Truly DIY libraries

Little Free Library

A Little Free Library made from a newspaper box in Seattle. Photo by Josh Larios.

Lots of stories have been popping up lately about the Little Free Library movement.

Back in March, Lane Wilkinson wrote a blog post on Sense and Reference about what institutional libraries can learn from these DIY libraries.

More recently, my dad shared an article from the Atlanta Journal-Constitution about Little Free Libraries in the Atlanta area.

I first stumbled across a DIY library in a park in Madrid about 10 years ago. Unfortunately, I didn’t take a picture of it, but it was a small stone structure with a shelf for books.

Earlier this week, BBC News posted an article about a rather large free library run out of a man’s house in Manila.

Clearly, in the Manila case, the DIY library is helping to fulfill a need that is not filled by institutions. Altanta is a very different case, though. Are DIY libraries popping up there because the public library system isn’t fulfilling people’s needs? Or are people just looking for something more local and more social than their local branch library? Or, perhaps, do people harbor a secret desire to be librarians?

One thing is clear: people like to share books.


5 thoughts on “Truly DIY libraries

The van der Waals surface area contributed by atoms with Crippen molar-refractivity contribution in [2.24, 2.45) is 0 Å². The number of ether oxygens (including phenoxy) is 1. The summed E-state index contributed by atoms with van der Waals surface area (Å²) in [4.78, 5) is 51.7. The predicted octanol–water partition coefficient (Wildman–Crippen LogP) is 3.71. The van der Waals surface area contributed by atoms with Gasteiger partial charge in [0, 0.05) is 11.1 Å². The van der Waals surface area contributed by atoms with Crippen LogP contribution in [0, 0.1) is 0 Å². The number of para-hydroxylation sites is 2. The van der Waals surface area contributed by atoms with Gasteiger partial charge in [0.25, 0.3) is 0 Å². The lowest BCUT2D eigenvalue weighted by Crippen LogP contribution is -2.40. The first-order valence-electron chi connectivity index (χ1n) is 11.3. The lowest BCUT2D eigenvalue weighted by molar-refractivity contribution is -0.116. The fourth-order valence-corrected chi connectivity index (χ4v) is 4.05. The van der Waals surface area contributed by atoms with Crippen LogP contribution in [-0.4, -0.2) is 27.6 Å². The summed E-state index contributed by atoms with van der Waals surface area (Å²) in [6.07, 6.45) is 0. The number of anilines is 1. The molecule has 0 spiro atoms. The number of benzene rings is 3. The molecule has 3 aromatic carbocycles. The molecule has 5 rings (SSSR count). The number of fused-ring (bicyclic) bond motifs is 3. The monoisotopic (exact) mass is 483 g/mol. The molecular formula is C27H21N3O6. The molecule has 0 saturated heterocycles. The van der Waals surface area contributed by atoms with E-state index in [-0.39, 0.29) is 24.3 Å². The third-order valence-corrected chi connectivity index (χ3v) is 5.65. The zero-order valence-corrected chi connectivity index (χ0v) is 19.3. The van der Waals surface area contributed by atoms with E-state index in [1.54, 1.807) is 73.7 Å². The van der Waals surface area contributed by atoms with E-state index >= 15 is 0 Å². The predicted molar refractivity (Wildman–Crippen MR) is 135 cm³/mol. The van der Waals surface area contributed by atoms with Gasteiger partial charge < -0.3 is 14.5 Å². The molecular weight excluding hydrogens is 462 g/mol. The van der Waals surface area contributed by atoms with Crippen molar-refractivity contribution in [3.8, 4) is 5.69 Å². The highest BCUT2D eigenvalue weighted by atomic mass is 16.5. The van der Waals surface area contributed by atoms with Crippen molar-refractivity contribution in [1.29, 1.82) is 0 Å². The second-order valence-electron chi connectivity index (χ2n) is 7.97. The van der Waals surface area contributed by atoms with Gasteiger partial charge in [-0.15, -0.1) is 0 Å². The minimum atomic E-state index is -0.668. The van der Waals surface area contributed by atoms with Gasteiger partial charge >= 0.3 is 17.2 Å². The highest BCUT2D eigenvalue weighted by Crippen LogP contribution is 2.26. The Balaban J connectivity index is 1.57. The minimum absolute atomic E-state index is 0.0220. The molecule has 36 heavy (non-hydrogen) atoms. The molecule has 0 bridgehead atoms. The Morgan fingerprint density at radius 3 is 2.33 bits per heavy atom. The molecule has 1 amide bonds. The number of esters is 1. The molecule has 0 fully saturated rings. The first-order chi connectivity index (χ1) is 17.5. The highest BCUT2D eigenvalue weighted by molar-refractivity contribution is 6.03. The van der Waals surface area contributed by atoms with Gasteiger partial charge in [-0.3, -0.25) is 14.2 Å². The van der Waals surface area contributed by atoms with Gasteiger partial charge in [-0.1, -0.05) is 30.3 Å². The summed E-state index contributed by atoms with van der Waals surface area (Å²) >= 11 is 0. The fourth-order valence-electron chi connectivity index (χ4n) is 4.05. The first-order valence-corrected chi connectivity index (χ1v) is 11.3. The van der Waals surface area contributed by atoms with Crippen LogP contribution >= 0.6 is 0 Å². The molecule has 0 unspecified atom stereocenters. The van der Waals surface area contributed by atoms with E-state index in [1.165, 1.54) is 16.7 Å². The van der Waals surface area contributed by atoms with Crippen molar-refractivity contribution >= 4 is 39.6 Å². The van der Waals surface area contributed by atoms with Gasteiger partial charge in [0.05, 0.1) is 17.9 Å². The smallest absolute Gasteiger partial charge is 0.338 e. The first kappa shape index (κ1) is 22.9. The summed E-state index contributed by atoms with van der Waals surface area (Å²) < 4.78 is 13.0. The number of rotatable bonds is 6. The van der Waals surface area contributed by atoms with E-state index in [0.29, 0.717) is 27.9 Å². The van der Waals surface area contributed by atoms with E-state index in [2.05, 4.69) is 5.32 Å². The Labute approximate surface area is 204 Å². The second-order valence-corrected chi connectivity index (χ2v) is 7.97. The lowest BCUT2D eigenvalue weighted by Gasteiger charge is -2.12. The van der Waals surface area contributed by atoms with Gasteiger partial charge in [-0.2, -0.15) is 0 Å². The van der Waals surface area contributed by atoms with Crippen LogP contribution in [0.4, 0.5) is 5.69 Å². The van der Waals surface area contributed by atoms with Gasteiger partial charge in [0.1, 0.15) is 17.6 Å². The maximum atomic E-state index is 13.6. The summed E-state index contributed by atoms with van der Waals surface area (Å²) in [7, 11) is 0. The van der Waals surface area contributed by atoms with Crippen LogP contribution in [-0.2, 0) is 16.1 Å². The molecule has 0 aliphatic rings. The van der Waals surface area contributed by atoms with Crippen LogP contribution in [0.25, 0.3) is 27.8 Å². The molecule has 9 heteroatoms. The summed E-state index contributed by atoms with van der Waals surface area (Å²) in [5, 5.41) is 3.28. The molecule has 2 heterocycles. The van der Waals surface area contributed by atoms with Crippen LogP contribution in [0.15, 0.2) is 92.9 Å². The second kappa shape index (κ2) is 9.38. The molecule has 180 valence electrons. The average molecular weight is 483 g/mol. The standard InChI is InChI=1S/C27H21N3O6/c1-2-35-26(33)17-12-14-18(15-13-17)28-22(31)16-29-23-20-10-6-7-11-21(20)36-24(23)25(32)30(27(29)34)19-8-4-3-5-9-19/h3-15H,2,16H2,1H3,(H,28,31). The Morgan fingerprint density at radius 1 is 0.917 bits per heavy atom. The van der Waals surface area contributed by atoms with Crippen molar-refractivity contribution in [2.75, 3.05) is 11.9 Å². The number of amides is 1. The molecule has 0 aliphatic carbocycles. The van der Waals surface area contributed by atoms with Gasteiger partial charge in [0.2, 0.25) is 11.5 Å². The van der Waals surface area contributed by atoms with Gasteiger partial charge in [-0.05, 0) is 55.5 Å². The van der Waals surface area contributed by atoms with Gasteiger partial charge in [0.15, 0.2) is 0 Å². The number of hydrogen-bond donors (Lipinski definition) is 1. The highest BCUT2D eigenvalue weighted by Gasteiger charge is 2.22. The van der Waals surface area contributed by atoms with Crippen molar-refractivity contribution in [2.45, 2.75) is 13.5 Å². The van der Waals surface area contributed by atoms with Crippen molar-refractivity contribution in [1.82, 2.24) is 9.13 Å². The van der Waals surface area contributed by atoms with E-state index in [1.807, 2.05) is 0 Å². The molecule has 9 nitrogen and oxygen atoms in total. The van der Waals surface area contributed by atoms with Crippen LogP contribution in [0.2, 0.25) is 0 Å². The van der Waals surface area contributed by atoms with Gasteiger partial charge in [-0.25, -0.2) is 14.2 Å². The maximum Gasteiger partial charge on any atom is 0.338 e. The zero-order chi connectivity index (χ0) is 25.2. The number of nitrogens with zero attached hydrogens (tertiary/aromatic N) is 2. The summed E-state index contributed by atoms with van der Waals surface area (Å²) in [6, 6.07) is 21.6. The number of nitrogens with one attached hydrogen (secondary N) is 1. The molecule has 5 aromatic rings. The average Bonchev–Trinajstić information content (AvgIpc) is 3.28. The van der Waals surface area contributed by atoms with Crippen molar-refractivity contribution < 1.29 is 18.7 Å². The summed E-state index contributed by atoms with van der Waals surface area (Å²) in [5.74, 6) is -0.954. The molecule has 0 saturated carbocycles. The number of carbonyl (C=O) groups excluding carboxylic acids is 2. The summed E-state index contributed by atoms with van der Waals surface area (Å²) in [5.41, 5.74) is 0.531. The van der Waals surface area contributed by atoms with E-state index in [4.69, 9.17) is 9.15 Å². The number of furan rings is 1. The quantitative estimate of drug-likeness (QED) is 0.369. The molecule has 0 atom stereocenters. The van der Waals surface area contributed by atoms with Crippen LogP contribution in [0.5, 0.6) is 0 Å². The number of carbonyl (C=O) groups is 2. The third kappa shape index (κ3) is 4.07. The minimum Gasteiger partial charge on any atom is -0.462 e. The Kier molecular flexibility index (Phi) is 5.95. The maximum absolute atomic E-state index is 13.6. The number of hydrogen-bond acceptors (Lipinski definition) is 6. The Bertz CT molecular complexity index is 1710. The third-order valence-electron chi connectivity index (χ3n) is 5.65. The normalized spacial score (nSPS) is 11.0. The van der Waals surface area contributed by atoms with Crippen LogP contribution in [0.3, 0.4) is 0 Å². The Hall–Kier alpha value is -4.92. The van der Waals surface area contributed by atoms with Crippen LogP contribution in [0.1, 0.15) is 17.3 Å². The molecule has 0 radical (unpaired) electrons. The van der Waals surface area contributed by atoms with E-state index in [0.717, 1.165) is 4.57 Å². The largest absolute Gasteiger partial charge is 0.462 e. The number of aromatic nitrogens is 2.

1. Another reason why free libraries my be popular is that regular libraries require IDs and addresses and charge fines and keep records and all that. Some people just want a book, they don’t want you to build a dossier on them. Or they don’t have the ID or money for fines etc.

  2. That’s a good point. Having to produce ID can be an obstacle. Many people don’t realize that public libraries do not build a dossier on them. Yes, most charge fines on overdue books. But as soon as you return the book, there should not be any record linking you to that book. And librarians will go to great lengths to avoid turning over library records to anyone. Patron privacy and confidentiality is part of our code of ethics.

  3. In the case of Atlanta, my hunch is that people are looking for something “more local and more social.” The same impulse that leads to book discussion groups held in people’s houses. At least in Gwinnett County, we have a very good public library system (despite budget slashing) with many convenient locations.

  4. I’m glad to hear the public library system is alive and well in Gwinnett County! I thought about book groups as I was writing this. Your hunch seems right to me.

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